Jump to content
  • Advertisement
Sign in to follow this  
Storyyeller

c++ set operations

This topic is 2588 days old which is more than the 365 day threshold we allow for new replies. Please post a new topic.

If you intended to correct an error in the post then please contact us.

Recommended Posts

What is the simplest way to do intersections, unions, etc. of stl sets? As far as I can tell, there is no built in way to do this.

I tried defining my own operators, but it doesn't even work. And this is a needlessly tedious and error prone, and probably inefficient method anyway.

[source lang='cpp']
#include <algorithm>
template <typename T>
inline void operator &= (std::set<T>& a, const std::set<T>& b){
    std::set<T> c;
    std::set_intersection(a.begin(), a.end(), b.begin(), b.end(), c.begin());
    a.swap(c);
}
[/source]

Share this post


Link to post
Share on other sites
Advertisement
I don't understand what the problem with using std::set_intersection to find the intersection of two sets is. Is it too obfuscated a name?

Share this post


Link to post
Share on other sites
Well for one thing, the code I posted doesn't compile, and for another thing, I'd prefer to not have to write all those wrapper functions myself. Why isn't there any built in method for doing set intersections?

Share this post


Link to post
Share on other sites
You need a writable iterator for set_intersection()'s output. Ex:

std::set_intersection(a.begin(), a.end(), b.begin(), b.end(), std::inserter(c, c.begin()));

Share this post


Link to post
Share on other sites
So is this really the best way to do set intersections?

template <typename T>
inline void operator &= (std::set<T>& a, const std::set<T>& b){
decltype(a) c;
std::set_intersection(a.begin(), a.end(), b.begin(), b.end(), std::inserter(c, c.end()));
a.swap(c);
}

template <typename T>
inline void operator |= (std::set<T>& a, const std::set<T>& b){
decltype(a) c;
std::set_union(a.begin(), a.end(), b.begin(), b.end(), std::inserter(c, c.end()));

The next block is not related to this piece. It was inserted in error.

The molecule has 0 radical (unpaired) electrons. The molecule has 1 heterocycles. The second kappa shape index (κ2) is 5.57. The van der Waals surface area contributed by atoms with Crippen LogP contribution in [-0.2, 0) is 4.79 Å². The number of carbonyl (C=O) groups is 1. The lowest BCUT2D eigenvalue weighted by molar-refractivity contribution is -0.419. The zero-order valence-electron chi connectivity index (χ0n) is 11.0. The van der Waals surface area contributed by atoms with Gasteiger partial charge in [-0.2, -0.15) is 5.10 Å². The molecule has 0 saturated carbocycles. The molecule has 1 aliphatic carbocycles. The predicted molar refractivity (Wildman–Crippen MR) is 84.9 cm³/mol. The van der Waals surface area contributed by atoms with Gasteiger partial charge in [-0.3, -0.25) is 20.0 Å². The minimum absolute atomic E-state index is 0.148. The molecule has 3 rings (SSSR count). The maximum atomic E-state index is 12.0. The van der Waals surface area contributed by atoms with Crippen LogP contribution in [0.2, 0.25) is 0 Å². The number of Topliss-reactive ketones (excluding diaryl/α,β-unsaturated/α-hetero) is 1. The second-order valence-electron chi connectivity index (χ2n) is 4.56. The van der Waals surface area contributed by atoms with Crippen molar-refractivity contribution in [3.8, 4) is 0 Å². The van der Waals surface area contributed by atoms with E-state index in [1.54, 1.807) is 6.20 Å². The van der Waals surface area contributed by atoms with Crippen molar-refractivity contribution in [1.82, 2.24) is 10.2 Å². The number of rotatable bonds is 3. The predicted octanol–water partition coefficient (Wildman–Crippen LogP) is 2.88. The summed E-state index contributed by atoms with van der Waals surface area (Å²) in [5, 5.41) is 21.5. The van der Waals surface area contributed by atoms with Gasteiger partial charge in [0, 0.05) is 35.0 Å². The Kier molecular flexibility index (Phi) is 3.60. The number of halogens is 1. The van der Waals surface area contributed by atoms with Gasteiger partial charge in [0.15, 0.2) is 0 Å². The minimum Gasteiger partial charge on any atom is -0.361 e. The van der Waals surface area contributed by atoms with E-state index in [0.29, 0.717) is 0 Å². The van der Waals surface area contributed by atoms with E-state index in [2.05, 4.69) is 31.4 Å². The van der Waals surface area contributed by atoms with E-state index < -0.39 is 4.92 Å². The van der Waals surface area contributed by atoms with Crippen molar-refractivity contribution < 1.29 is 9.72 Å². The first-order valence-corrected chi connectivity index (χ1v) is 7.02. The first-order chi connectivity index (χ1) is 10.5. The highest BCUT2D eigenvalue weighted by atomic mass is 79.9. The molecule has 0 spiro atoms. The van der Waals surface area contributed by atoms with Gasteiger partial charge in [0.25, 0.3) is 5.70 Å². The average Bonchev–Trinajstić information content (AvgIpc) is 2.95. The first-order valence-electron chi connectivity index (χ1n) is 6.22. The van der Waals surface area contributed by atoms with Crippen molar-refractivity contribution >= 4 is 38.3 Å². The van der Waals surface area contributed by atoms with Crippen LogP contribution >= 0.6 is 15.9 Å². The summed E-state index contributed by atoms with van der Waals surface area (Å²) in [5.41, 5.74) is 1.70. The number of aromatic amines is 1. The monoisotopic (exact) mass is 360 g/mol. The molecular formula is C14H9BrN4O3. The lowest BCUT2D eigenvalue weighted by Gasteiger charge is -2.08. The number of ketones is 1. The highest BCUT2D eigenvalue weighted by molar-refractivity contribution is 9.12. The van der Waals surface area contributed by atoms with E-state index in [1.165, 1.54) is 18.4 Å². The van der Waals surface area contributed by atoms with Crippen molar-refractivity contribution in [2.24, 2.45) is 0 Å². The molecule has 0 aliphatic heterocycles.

a.swap(c);
}

Share this post


Link to post
Share on other sites
What about operators which create a new set? Should I return it by value or a move reference? I suppose RVO means it doesn't really matter.

template <typename T>
inline std::set<T> operator - (const std::set<T>& a, const std::set<T>& b){
std::set<T> c;
std::set_difference(a.begin(), a.end(), b.begin(), b.end(), std::inserter(c, c.end()));
return c;
}

Share this post


Link to post
Share on other sites
Just return the set. If RVO doesn't kick in move semantics will eliminate most of the overhead anyway.

Share this post


Link to post
Share on other sites

What about operators which create a new set? Should I return it by value or a move reference? I suppose RVO means it doesn't really matter.

template <typename T>
inline std::set<T> operator - (const std::set<T>& a, const std::set<T>& b){
std::set<T> c;
std::set_difference(a.begin(), a.end(), b.begin(), b.end(), std::inserter(c, c.end()));
return c;
}




If you create the set in the function and return it you have no other option then return by value, the set will be gone otherwise when you come to use it later on.Plus you will get a compiler warning stating that you are returing a local variable that can cause sideeffects.

Share this post


Link to post
Share on other sites
Sign in to follow this  

  • Advertisement
×

Important Information

By using GameDev.net, you agree to our community Guidelines, Terms of Use, and Privacy Policy.

GameDev.net is your game development community. Create an account for your GameDev Portfolio and participate in the largest developer community in the games industry.

Sign me up!